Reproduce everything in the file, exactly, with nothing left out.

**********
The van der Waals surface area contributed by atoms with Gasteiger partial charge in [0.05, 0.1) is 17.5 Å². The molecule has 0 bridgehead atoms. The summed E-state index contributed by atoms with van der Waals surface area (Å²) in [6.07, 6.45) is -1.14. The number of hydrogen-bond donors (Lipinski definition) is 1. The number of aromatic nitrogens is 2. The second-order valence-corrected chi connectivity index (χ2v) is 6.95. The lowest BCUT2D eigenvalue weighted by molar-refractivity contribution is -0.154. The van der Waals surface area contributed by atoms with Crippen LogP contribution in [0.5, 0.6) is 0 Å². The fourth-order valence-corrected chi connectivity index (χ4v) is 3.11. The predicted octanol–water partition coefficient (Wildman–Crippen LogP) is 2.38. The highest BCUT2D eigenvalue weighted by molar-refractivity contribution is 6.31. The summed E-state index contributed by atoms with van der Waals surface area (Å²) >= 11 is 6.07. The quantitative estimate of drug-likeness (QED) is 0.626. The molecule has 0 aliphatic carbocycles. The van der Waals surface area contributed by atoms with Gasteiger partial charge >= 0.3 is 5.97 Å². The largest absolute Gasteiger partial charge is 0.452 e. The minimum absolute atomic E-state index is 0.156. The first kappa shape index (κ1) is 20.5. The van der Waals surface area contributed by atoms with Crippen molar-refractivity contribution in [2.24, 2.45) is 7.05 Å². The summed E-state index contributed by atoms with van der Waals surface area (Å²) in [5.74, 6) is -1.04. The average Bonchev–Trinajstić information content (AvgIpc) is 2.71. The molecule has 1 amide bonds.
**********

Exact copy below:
The van der Waals surface area contributed by atoms with Gasteiger partial charge in [0.05, 0.1) is 17.5 Å². The molecule has 0 bridgehead atoms. The summed E-state index contributed by atoms with van der Waals surface area (Å²) in [6.07, 6.45) is -1.14. The number of hydrogen-bond donors (Lipinski definition) is 1. The number of aromatic nitrogens is 2. The second-order valence-corrected chi connectivity index (χ2v) is 6.95. The lowest BCUT2D eigenvalue weighted by molar-refractivity contribution is -0.154. The van der Waals surface area contributed by atoms with Crippen LogP contribution in [0.5, 0.6) is 0 Å². The fourth-order valence-corrected chi connectivity index (χ4v) is 3.11. The predicted octanol–water partition coefficient (Wildman–Crippen LogP) is 2.38. The highest BCUT2D eigenvalue weighted by molar-refractivity contribution is 6.31. The summed E-state index contributed by atoms with van der Waals surface area (Å²) >= 11 is 6.07. The quantitative estimate of drug-likeness (QED) is 0.626. The molecule has 0 aliphatic carbocycles. The van der Waals surface area contributed by atoms with Gasteiger partial charge >= 0.3 is 5.97 Å². The largest absolute Gasteiger partial charge is 0.452 e. The minimum absolute atomic E-state index is 0.156. The first kappa shape index (κ1) is 20.5. The van der Waals surface area contributed by atoms with Crippen molar-refractivity contribution in [2.24, 2.45) is 7.05 Å². The summed E-state index contributed by atoms with van der Waals surface area (Å²) in [5.74, 6) is -1.04. The average Bonchev–Trinajstić information content (AvgIpc) is 2.71. The molecule has 1 amide bonds.